We are pleased to present below all posts tagged with 'Windows 10'. If you still can't find what you are looking for, try using the search box.
With no version of SQL Server and SQL Compact available for Windows 10 IoT and Windows 10 Phone, the suggested alternative is SQLite. Whilst early evaluations indicate it isn’t available for Win10 IoT Background and Console apps, it’s not too hard to use SQLite with a Windows 10 UWP (Universal) app. The app can be rebuilt without modification and using the exact same project content for the desktop, phone and IoT Windows 10 targets.
The project has been updated to include a LED dimmer as a PWM example.
The project source on Codeplex has been updated for this.
A Windows 8.1 Universal app can be built upon the Remote-Wiring library such that the app can interact with an Arduino device running Firmata. An app similar to the Windows Remote Arduino “Blinky” example, but with feature additions, is developed. It performs GPIO (output AND input) as well as some analog IO. The app runs on a Win 8.1 desktop, phone and RT Surface. The UI has some extra XAML “bells and whistles”.
This blog is a Tutorial on how to implement Win 10 IoT Universal Apps that make use of Raspberry PI 2 (RPI2) General Purpose Input Output (GPIO) pins. This covers:
The interrupt (event driven) version addresses the InvokeRequired pattern in the XAML context. (Controls can't be updated directly from another thread).
The complete solutions are available (in source) on Codeplex at:
"Windows 10 IoT Samples": https://IoTSampler.Codeplex.com
I was an early adopter of Win 10 IoT with Raspberry PI 2 (RPI2) as well as Windows Remote Arduino. Whilst I was able to use my Windows 8.1 phone to control an Arduino device as per the latter technology, I did have some problems with some fine detail with the RPI2 technology. I have now had a second stab at Win 10 IoT with RPI2 with success. This blog discusses these issues.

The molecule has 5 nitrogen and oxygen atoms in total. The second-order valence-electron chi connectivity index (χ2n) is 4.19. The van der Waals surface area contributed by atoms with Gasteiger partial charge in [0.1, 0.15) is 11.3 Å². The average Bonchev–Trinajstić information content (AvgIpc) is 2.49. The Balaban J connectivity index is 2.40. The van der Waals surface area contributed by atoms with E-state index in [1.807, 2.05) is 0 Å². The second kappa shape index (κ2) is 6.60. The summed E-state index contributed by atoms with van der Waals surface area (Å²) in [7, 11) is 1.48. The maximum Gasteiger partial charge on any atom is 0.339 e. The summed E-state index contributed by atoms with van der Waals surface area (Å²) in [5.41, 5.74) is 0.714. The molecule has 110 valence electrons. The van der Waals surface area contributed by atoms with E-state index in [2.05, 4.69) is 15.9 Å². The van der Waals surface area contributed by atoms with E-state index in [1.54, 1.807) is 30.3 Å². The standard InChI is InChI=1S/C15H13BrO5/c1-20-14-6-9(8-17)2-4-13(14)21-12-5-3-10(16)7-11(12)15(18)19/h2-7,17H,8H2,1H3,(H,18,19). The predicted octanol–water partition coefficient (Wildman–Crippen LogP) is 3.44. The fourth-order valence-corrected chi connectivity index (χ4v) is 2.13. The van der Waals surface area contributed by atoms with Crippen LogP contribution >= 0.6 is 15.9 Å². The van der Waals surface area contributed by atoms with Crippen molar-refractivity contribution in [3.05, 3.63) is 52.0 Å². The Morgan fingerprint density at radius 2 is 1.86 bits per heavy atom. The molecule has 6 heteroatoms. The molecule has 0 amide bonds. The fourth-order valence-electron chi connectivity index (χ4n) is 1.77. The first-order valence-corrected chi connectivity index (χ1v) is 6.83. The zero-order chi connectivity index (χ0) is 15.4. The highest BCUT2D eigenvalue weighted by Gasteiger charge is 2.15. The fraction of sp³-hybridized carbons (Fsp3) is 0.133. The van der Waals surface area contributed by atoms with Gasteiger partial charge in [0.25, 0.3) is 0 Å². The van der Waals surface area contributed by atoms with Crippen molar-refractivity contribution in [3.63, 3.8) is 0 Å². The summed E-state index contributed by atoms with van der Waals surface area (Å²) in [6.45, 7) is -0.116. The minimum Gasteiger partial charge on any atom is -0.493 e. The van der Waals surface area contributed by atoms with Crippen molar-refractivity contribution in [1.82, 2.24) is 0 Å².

Various scenarios were presented for Windows 10 IoT at Build 2015. In all cases, the object is to have a Windows 10 device, whether desktop, mobile or embedded/IoT, talking to custom hardware and to the cloud. The “reference” design for hardware from a Makers’ perspective is Arduino. Let’s examine the scenarios.
Windows 10 IoT is the third (lower) layer of Windows 10. All three are built from the same codebase, part of Microsoft’s one Windows mantra. Whilst the desktop will have significantly more features than the IOT layer, the IoT layer will embedded features such as General Purpose IO (GPIO) which the desktop doesn’t. The Phone layer will support cellular networks for phone calls whereas the other two only support this for internet access. Apart from the common code, a binding feature of all three is Universal Apps.